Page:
What is a start-up?

Published at Jul 26, 2016, in Features

Have you ever seen a company refer to itself as a start-up when clearly it is not?

We’re talking about that business which has been in operation for about five years but has little to no cashflow and is bankrolled by private investors.

We’re talking companies like Uber: a $40 billion company (on valuation) still classed by some as a start-up.

At what point does a company stop being a start-up and what are the parameters of definition?

Perhaps if we can get the definition right, it will stop companies rushing to be defined as start-ups when they’re obviously just small businesses?

The term start-up has become a byword for a fast-growing small company. It’s a term you use to describe a tech play shifting paradigms and shaking the foundation of modern commerce from a warehouse office complete with a ping pong table.

As The Castle’s Dennis Denuto would put it: it’s the vibe of the thing.

It implies that these companies are on the cutting edge of commerce, with a row of coders all looking to create the next killer app...

For an investor, it means the company could be ‘the next big thing’ – whereas investing in a small business or a small cap company doesn’t quite come with the same cachet.

Running a ‘small business’ simply doesn’t have the same ring to it as running an ambitious start-up – does it?

The term ‘small business’ conjures up images of mum and dad corner stores, of businesses serving a very particular market segment in the industrial sector rather that creating consumer-facing tech solutions.

It’s not very sexy.

That could be why a raft of companies are twisting the rules of logic to call themselves start-ups.

They can get away with doing it because, there’s no real universally accepted, cut and dry definition in the business community of what a start-up actually is.

That’s not to say a definition hasn’t been attempted.

Ex-TechCrunch writer Alex Wilhelm has tried to define what a start-up is with a list of what a start-up isn’t.

He writes:

I think that we can instead rely on the 50, 100 or 500 rule, which I just made up...if your company has, or is any of the following, you have to hang up your Start-up Uniform.

  • $50 million revenue run rate (forward 12 months);
  • 100 or more employees;
  • Worth more than $500 million, on paper or otherwise.

It’s a good place to start, but it does open up the definition to myriad companies.

Is a gold explorer looking for the next big hit in the Democratic Republic of Congo a start-up under this definition?

What about the corner store where you buy your milk every weekend? Is that a start-up?

Wilhelm isn’t the only one to try and come up with a definition.

Co-founder of Homejoy, Adora Cheung told Forbes in 2013 (that’s how long this question has been batting around for) that a start-up is a “state of mind” rather than an objective set of criteria.

“It’s when people join your company and are still making the explicit decision to forgo stability in exchange for the promise of tremendous growth and the excitement of making immediate impact.”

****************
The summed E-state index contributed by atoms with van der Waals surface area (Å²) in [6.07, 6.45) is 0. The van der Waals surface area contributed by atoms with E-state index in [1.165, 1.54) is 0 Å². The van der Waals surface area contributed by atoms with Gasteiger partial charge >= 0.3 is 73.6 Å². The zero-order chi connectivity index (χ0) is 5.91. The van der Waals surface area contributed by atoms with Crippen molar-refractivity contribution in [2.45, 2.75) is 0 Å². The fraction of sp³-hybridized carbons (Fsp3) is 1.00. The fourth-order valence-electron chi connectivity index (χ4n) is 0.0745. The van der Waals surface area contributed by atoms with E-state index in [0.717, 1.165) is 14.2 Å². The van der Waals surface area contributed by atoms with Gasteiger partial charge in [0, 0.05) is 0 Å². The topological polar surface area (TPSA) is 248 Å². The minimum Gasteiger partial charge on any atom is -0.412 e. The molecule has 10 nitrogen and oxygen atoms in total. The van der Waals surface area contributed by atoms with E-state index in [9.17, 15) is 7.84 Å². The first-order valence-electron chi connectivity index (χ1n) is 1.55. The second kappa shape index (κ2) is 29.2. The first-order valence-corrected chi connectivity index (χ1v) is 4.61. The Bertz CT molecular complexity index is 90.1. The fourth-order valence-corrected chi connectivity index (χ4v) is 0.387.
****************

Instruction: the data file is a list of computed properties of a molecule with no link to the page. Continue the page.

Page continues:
...that doesn’t really help as an objective view of what a start-up actually is.

That can pretty much be any business which is being driven at the speed of light.

Companies such as Google, Tesla, and Apple all have this mentality – but you’d be hard-pressed to describe them as start-up companies.

According to the Oxford dictionary, a start-up company is “a newly established business”.

The Australian government also had a swing at defining a start-up.

Well, not a ‘start-up’ exactly, but rather an ‘early-stage innovation company’ (ESIC) – because when it comes to government legislation why use two words when you can use four?

Prior to the last federal election, the parliament passed legislation which would allow for more funding into ESIC companies.

So basically it has a rather convoluted way of working out which companies qualify under the scheme:

A company has to both meet an ‘early stage test’, and either a 100 point innovation test or a principles based innovation test.

To meet the early-stage test, a company has to be registered on the Australian Business Register; have total expenses of $1 million or less in the previous income year; have income of $200,000 or less in the previous year and; not be listed on any foreign or local stock exchange.

We won’t get into the 100 point innovation or the principles based innovation test – but suffice to say it’s pretty complicated.

So where does this lead a person wanting to call out small companies for labelling themselves a ‘start-up’ to seem more exciting than they actually are?

Well, honestly, the definition is completely up in the air and comes down to intuition.

All start-ups do have some things in common, though.

They are small businesses aiming to develop a scalable business model to grow revenue at a more rapid rate than an established business.

That’s our definition.

It doesn’t involve ping pong tables, black skivvies, or a warehouse – all those things are just window-dressing.

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